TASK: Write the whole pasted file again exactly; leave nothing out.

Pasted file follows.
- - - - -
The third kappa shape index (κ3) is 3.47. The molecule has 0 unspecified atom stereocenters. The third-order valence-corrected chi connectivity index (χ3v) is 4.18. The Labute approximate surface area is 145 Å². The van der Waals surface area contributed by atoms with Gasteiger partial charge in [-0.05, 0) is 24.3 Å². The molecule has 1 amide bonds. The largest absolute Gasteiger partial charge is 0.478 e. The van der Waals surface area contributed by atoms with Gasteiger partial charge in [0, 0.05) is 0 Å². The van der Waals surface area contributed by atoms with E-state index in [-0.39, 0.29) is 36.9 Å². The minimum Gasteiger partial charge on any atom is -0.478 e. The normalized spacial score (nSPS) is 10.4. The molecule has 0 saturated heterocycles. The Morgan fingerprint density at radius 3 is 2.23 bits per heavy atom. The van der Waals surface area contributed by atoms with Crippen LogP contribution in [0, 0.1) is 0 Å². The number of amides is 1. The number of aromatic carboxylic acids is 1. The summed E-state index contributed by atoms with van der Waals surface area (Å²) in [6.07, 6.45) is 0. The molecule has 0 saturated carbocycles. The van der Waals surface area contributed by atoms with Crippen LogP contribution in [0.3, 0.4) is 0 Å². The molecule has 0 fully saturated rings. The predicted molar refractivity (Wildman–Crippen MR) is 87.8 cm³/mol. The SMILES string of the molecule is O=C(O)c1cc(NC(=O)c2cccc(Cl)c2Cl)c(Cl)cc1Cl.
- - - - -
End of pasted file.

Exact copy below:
The third kappa shape index (κ3) is 3.47. The molecule has 0 unspecified atom stereocenters. The third-order valence-corrected chi connectivity index (χ3v) is 4.18. The Labute approximate surface area is 145 Å². The van der Waals surface area contributed by atoms with Gasteiger partial charge in [-0.05, 0) is 24.3 Å². The molecule has 1 amide bonds. The largest absolute Gasteiger partial charge is 0.478 e. The van der Waals surface area contributed by atoms with Gasteiger partial charge in [0, 0.05) is 0 Å². The van der Waals surface area contributed by atoms with E-state index in [-0.39, 0.29) is 36.9 Å². The minimum Gasteiger partial charge on any atom is -0.478 e. The normalized spacial score (nSPS) is 10.4. The molecule has 0 saturated heterocycles. The Morgan fingerprint density at radius 3 is 2.23 bits per heavy atom. The van der Waals surface area contributed by atoms with Crippen LogP contribution in [0, 0.1) is 0 Å². The number of amides is 1. The number of aromatic carboxylic acids is 1. The summed E-state index contributed by atoms with van der Waals surface area (Å²) in [6.07, 6.45) is 0. The molecule has 0 saturated carbocycles. The van der Waals surface area contributed by atoms with Crippen LogP contribution in [0.3, 0.4) is 0 Å². The molecule has 0 fully saturated rings. The predicted molar refractivity (Wildman–Crippen MR) is 87.8 cm³/mol. The SMILES string of the molecule is O=C(O)c1cc(NC(=O)c2cccc(Cl)c2Cl)c(Cl)cc1Cl.